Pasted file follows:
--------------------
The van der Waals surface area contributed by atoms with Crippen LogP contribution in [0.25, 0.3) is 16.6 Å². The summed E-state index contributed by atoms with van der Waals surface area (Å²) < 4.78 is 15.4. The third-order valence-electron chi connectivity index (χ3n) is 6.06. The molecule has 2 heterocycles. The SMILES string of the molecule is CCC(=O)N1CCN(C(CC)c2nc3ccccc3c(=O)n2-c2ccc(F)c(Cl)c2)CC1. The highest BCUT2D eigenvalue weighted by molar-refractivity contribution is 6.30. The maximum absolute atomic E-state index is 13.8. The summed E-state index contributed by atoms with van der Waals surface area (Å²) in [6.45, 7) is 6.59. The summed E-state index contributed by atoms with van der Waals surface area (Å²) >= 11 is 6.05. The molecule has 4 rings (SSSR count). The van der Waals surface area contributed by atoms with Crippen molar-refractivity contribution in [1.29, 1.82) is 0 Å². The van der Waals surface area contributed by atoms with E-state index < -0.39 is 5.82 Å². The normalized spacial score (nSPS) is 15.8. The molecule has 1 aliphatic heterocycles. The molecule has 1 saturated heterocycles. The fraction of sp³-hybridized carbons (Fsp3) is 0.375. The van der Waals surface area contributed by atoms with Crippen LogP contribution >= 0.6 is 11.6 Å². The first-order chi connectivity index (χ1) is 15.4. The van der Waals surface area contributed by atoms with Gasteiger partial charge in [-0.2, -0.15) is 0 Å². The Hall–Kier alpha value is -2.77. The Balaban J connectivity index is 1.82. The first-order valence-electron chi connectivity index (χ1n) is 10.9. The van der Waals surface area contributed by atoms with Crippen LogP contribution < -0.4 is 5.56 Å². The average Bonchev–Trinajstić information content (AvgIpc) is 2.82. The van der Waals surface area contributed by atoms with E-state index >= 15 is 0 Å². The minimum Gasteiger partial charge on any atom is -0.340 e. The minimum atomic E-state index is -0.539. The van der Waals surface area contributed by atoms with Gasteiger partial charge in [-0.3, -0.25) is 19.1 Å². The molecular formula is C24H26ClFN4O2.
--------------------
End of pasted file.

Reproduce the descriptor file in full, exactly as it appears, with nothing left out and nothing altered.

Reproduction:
The van der Waals surface area contributed by atoms with Crippen LogP contribution in [0.25, 0.3) is 16.6 Å². The summed E-state index contributed by atoms with van der Waals surface area (Å²) < 4.78 is 15.4. The third-order valence-electron chi connectivity index (χ3n) is 6.06. The molecule has 2 heterocycles. The SMILES string of the molecule is CCC(=O)N1CCN(C(CC)c2nc3ccccc3c(=O)n2-c2ccc(F)c(Cl)c2)CC1. The highest BCUT2D eigenvalue weighted by molar-refractivity contribution is 6.30. The maximum absolute atomic E-state index is 13.8. The summed E-state index contributed by atoms with van der Waals surface area (Å²) in [6.45, 7) is 6.59. The summed E-state index contributed by atoms with van der Waals surface area (Å²) >= 11 is 6.05. The molecule has 4 rings (SSSR count). The van der Waals surface area contributed by atoms with Crippen molar-refractivity contribution in [1.29, 1.82) is 0 Å². The van der Waals surface area contributed by atoms with E-state index < -0.39 is 5.82 Å². The normalized spacial score (nSPS) is 15.8. The molecule has 1 aliphatic heterocycles. The molecule has 1 saturated heterocycles. The fraction of sp³-hybridized carbons (Fsp3) is 0.375. The van der Waals surface area contributed by atoms with Crippen LogP contribution >= 0.6 is 11.6 Å². The first-order chi connectivity index (χ1) is 15.4. The van der Waals surface area contributed by atoms with Gasteiger partial charge in [-0.2, -0.15) is 0 Å². The Hall–Kier alpha value is -2.77. The Balaban J connectivity index is 1.82. The first-order valence-electron chi connectivity index (χ1n) is 10.9. The van der Waals surface area contributed by atoms with Crippen LogP contribution < -0.4 is 5.56 Å². The average Bonchev–Trinajstić information content (AvgIpc) is 2.82. The van der Waals surface area contributed by atoms with E-state index >= 15 is 0 Å². The minimum Gasteiger partial charge on any atom is -0.340 e. The minimum atomic E-state index is -0.539. The van der Waals surface area contributed by atoms with Gasteiger partial charge in [-0.3, -0.25) is 19.1 Å². The molecular formula is C24H26ClFN4O2.